By Clifford Ndujihe, Politics Editor
AS Nigeria marks 62 years of independence, the country is still searching for the right answer to a nagging question.
How can the over 350 ethnic nationalities cohabit in peace and harmony that will lead to sustainable growth and development of the country?
In search of an answer to this recurring question, the world’s largest black nation has passed through many thorny paths in the last six decades with the roughest being the 1967-70 Nigeria-Biafra civil war that claimed no fewer than an estimated three million lives on both sides.
More than ever before, Nigerians are still divided on the way forward. The polity is awash with agitations and counter-agitations for restructuring, devolution of powers to the federating units, return to full-blown fiscal federalism as was observed in the First Republic (1960-1966), resource control, state police and self-determination by the Indigenous People of Biafra, IPOB, and Ilano Omo Odua/Yoruba One Voice, YOV among others. There is also religious fundamentalism in some parts of the North.
These agitations have been further fuelled by raging ethnoreligious crises, insecurity, banditry, kidnapping, herdsmen/farmers clashes and kidnapping of priests and Christian leaders in some parts of the country.
Nigeria started on a promising note in 1960. Founded on a tripod, she had three strong regions, which competed healthily in terms of socio-economic development and emancipation of their citizens. The regions were Northern, Eastern and Western. The Northern region covered all parts of today’s 19 northern states and the Federal Capital Territory, Abuja.
The Eastern region had all the five states of the South-East geo-political zone, Cross River, Akwa Ibom, Rivers and Bayelsa states. The Western region covered six states of the South-West zone, parts of Lagos, Edo and Delta states.
In 1963, by plebiscite, a fourth region – Mid-West (covering today’s Edo and Delta states) was carved out of the Western region. Then, the nascent Nigerian nation was the envy of the world as the regions, rooted in fiscal federalism, tried to outdo one another in terms of the provision of world-class infrastructure and facilities.
The educational and research institutions, hospitals, roads, stadia and edifices such as the Cocoa House in Ibadan, and Western House, in Lagos, were top of the craft.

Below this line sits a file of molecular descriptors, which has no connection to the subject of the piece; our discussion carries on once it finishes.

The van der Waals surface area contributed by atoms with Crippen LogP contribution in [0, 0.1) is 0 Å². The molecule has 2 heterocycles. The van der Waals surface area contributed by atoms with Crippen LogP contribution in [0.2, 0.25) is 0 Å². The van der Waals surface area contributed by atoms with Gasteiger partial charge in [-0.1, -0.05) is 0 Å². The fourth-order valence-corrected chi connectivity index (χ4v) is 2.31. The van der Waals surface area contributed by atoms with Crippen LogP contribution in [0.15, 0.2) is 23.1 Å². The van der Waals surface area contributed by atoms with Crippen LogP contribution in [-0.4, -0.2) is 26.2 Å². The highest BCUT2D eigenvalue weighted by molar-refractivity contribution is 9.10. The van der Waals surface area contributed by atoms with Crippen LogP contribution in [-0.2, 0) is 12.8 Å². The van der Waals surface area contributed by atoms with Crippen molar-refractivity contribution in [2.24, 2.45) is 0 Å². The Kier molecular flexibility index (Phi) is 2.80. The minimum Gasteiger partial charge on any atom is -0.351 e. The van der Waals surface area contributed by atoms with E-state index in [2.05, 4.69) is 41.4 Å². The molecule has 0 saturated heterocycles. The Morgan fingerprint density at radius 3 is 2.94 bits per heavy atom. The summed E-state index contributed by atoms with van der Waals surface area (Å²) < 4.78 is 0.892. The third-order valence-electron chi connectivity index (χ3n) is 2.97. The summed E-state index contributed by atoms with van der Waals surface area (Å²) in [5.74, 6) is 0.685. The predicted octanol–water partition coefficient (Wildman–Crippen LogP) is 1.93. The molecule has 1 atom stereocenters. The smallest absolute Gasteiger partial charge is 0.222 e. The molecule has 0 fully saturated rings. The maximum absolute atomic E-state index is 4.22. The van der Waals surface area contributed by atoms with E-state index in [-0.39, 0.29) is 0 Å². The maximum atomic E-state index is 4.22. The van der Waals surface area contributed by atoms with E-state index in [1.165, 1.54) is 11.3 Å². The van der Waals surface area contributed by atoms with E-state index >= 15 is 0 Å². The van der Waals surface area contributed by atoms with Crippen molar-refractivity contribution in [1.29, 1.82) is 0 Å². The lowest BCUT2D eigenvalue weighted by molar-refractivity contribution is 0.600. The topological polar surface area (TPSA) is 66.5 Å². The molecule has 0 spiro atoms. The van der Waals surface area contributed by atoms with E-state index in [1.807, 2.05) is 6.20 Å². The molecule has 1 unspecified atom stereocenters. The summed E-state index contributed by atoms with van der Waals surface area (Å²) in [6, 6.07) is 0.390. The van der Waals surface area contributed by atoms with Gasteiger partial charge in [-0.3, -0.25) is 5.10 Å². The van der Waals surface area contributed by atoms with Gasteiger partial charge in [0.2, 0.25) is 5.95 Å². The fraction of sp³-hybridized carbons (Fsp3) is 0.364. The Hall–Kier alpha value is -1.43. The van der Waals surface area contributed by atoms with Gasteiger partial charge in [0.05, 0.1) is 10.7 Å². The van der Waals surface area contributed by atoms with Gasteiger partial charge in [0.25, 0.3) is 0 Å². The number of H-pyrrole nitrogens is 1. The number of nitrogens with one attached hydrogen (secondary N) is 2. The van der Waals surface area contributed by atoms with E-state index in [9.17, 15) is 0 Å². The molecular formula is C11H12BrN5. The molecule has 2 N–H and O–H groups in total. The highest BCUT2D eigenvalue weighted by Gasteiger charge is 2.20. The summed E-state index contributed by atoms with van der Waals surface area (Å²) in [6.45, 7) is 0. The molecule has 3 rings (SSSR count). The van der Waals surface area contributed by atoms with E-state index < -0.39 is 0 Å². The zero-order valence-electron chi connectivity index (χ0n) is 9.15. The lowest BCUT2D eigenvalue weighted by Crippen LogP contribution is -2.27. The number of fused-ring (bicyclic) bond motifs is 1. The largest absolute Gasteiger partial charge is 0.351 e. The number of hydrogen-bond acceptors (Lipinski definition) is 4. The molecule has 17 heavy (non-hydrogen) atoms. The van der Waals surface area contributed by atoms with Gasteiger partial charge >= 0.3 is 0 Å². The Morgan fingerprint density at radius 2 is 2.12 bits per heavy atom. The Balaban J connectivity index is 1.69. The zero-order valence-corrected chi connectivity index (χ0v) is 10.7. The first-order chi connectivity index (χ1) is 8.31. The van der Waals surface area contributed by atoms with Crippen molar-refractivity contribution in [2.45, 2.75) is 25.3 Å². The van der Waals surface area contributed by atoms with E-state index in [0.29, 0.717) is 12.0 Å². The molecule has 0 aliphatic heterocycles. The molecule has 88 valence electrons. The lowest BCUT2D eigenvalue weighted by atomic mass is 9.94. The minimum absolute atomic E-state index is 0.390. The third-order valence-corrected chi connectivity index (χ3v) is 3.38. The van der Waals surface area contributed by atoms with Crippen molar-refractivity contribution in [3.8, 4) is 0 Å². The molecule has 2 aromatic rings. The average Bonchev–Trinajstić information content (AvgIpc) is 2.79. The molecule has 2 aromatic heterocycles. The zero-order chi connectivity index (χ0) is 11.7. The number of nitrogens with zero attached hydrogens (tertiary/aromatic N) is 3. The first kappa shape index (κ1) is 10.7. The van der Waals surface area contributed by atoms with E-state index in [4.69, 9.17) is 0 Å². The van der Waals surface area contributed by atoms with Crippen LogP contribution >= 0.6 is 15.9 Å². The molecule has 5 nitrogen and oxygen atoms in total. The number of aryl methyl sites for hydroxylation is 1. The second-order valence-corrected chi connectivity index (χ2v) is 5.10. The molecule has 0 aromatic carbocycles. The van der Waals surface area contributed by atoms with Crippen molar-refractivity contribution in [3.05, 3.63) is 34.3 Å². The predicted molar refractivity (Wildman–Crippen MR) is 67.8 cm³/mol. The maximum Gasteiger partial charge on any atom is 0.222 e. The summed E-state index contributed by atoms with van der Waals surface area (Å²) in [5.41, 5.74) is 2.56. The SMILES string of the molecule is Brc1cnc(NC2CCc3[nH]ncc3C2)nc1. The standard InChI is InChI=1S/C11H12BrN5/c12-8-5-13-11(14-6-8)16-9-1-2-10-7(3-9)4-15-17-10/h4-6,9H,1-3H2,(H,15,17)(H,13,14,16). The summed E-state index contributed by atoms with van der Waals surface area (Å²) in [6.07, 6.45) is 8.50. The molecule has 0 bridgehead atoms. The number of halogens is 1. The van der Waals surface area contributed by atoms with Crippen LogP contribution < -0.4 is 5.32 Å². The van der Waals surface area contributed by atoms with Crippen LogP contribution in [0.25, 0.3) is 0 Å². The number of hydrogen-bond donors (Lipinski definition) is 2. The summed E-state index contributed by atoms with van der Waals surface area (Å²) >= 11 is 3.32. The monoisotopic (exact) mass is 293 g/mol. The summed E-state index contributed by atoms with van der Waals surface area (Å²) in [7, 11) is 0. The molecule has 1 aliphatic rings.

Tertiary institutions such as the University of Nigeria, Nsukka (1960); the University of Ibadan (established as a college of the University of London in 1948 but became full-fledged in 1962), Ahmadu Bello University (1962), and Obafemi Awolowo University (1962) among others attracted students from all over the world and were easily among the best in the globe then.
Today, these universities are still among the very best in Nigeria but their world ratings have gone down drastically. In the 60s, the University College Hospital, Ibadan, was a haven of medical tourism for foreign heads of government including the King of Saudi Arabia.
Now, 62 years down the line, the four regions have morphed into six geo-political zones, 36 states, a federal capital territory and 774 local councils. Fiscal federalism that drove the development and shape of relations between the regions (federating units) and the centre has been replaced with unitary federalism where the centre wields humongous powers and corners 52 per cent of revenue allocation.
Hitherto, the regions controlled their resources, contributing 50 per cent to the distributable pool at the centre, from which they also got a share. Distortion of the independence template, some observers argue, is one of the reasons the country is currently wriggling in a mire of an ethnoreligious, socio-political and economic cesspool.
Ahead of the 2023 general polls, the crevices on Nigeria’s wall of unity are being widened by the worsening North-South divide with ethnicity and religion panning out as decisive factors that may shape the outcome of the presidential election.
Asiwaju Bola Ahmed Tinubu of the All Progressives Congress, APC; Alhaji Atiku Abubakar of the Peoples Democratic Party, PDP; and Mr Peter Obi of the Labour Party, LP, are the leading presidential candidates among a crowd of 18 flag bearers. While Tinubu is Yoruba from the old Western Region, Atiku is Fulani from the old Northern Region; and Obi is Igbo from the old Eastern Region.
Who among the candidates can best lead Nigeria in the onerous journey to recovery? Who among them can take the attendant tough decisions needed?
To halt the dangerous dimensions ethnoreligious, socio-political and economic affairs of the country are taking, there is a need to answer the national question. Can Nigeria return to the growth and development velocity it took off in 1960? Why did the regions excel? Can Nigeria return to the 1960-66 growth trajectories? Indeed, what is termed the national question differs from region to region and its understanding or otherwise is a manifestation of either the benefits or the frustration suffered, being suffered or to be suffered by whoever is engaging the issue on either side.